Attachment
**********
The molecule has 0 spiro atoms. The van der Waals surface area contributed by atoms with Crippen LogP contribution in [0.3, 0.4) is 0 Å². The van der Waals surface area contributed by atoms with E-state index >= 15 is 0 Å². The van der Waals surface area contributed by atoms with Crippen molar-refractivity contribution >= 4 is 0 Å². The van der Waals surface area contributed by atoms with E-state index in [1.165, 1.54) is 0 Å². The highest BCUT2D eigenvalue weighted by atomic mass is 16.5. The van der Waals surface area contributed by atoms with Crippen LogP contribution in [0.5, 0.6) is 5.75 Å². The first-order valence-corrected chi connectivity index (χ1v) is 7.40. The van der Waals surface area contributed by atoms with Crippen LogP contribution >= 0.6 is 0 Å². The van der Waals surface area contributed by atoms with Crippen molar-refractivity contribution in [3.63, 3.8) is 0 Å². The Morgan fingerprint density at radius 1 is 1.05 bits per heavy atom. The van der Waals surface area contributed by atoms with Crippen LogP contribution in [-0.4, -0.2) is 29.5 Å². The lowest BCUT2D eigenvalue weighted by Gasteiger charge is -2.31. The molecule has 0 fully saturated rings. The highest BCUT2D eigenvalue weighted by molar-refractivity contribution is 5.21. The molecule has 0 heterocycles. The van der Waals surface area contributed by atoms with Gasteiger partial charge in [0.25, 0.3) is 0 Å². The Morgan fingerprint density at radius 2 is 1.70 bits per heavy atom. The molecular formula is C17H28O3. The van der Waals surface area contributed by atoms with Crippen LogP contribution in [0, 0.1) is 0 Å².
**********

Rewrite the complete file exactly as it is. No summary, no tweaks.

The molecule has 0 spiro atoms. The van der Waals surface area contributed by atoms with Crippen LogP contribution in [0.3, 0.4) is 0 Å². The van der Waals surface area contributed by atoms with E-state index >= 15 is 0 Å². The van der Waals surface area contributed by atoms with Crippen molar-refractivity contribution >= 4 is 0 Å². The van der Waals surface area contributed by atoms with E-state index in [1.165, 1.54) is 0 Å². The highest BCUT2D eigenvalue weighted by atomic mass is 16.5. The van der Waals surface area contributed by atoms with Crippen LogP contribution in [0.5, 0.6) is 5.75 Å². The first-order valence-corrected chi connectivity index (χ1v) is 7.40. The van der Waals surface area contributed by atoms with Crippen LogP contribution >= 0.6 is 0 Å². The van der Waals surface area contributed by atoms with Crippen molar-refractivity contribution in [3.63, 3.8) is 0 Å². The Morgan fingerprint density at radius 1 is 1.05 bits per heavy atom. The van der Waals surface area contributed by atoms with Crippen LogP contribution in [-0.4, -0.2) is 29.5 Å². The lowest BCUT2D eigenvalue weighted by Gasteiger charge is -2.31. The molecule has 0 fully saturated rings. The highest BCUT2D eigenvalue weighted by molar-refractivity contribution is 5.21. The molecule has 0 heterocycles. The van der Waals surface area contributed by atoms with Gasteiger partial charge in [0.25, 0.3) is 0 Å². The Morgan fingerprint density at radius 2 is 1.70 bits per heavy atom. The molecular formula is C17H28O3. The van der Waals surface area contributed by atoms with Crippen LogP contribution in [0, 0.1) is 0 Å².